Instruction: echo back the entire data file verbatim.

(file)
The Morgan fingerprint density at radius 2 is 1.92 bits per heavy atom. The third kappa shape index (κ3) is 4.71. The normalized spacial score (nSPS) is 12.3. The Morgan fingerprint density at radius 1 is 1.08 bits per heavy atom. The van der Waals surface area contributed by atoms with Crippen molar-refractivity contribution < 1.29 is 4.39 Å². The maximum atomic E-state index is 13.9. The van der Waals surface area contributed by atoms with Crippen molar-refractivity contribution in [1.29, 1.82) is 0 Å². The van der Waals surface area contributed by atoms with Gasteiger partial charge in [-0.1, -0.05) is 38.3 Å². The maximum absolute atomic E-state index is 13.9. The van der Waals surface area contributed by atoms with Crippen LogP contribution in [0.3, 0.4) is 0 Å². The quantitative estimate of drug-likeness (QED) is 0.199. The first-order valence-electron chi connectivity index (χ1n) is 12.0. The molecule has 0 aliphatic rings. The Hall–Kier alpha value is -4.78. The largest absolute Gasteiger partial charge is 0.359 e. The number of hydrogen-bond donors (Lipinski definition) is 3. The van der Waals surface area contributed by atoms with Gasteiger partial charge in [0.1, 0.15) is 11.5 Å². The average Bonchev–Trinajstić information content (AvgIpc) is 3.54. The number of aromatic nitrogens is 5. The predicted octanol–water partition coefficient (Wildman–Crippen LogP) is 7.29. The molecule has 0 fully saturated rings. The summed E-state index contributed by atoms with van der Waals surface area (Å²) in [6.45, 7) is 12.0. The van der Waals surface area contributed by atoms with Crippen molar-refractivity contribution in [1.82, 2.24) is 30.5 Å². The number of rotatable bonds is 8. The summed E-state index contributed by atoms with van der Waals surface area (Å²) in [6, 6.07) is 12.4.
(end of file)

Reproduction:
The Morgan fingerprint density at radius 2 is 1.92 bits per heavy atom. The third kappa shape index (κ3) is 4.71. The normalized spacial score (nSPS) is 12.3. The Morgan fingerprint density at radius 1 is 1.08 bits per heavy atom. The van der Waals surface area contributed by atoms with Crippen molar-refractivity contribution < 1.29 is 4.39 Å². The maximum atomic E-state index is 13.9. The van der Waals surface area contributed by atoms with Crippen molar-refractivity contribution in [1.29, 1.82) is 0 Å². The van der Waals surface area contributed by atoms with Gasteiger partial charge in [-0.1, -0.05) is 38.3 Å². The maximum absolute atomic E-state index is 13.9. The van der Waals surface area contributed by atoms with Crippen LogP contribution in [0.3, 0.4) is 0 Å². The quantitative estimate of drug-likeness (QED) is 0.199. The first-order valence-electron chi connectivity index (χ1n) is 12.0. The molecule has 0 aliphatic rings. The Hall–Kier alpha value is -4.78. The largest absolute Gasteiger partial charge is 0.359 e. The number of hydrogen-bond donors (Lipinski definition) is 3. The van der Waals surface area contributed by atoms with Gasteiger partial charge in [0.1, 0.15) is 11.5 Å². The average Bonchev–Trinajstić information content (AvgIpc) is 3.54. The number of aromatic nitrogens is 5. The predicted octanol–water partition coefficient (Wildman–Crippen LogP) is 7.29. The molecule has 0 fully saturated rings. The summed E-state index contributed by atoms with van der Waals surface area (Å²) in [6.45, 7) is 12.0. The van der Waals surface area contributed by atoms with Crippen molar-refractivity contribution in [1.82, 2.24) is 30.5 Å². The number of rotatable bonds is 8. The summed E-state index contributed by atoms with van der Waals surface area (Å²) in [6, 6.07) is 12.4.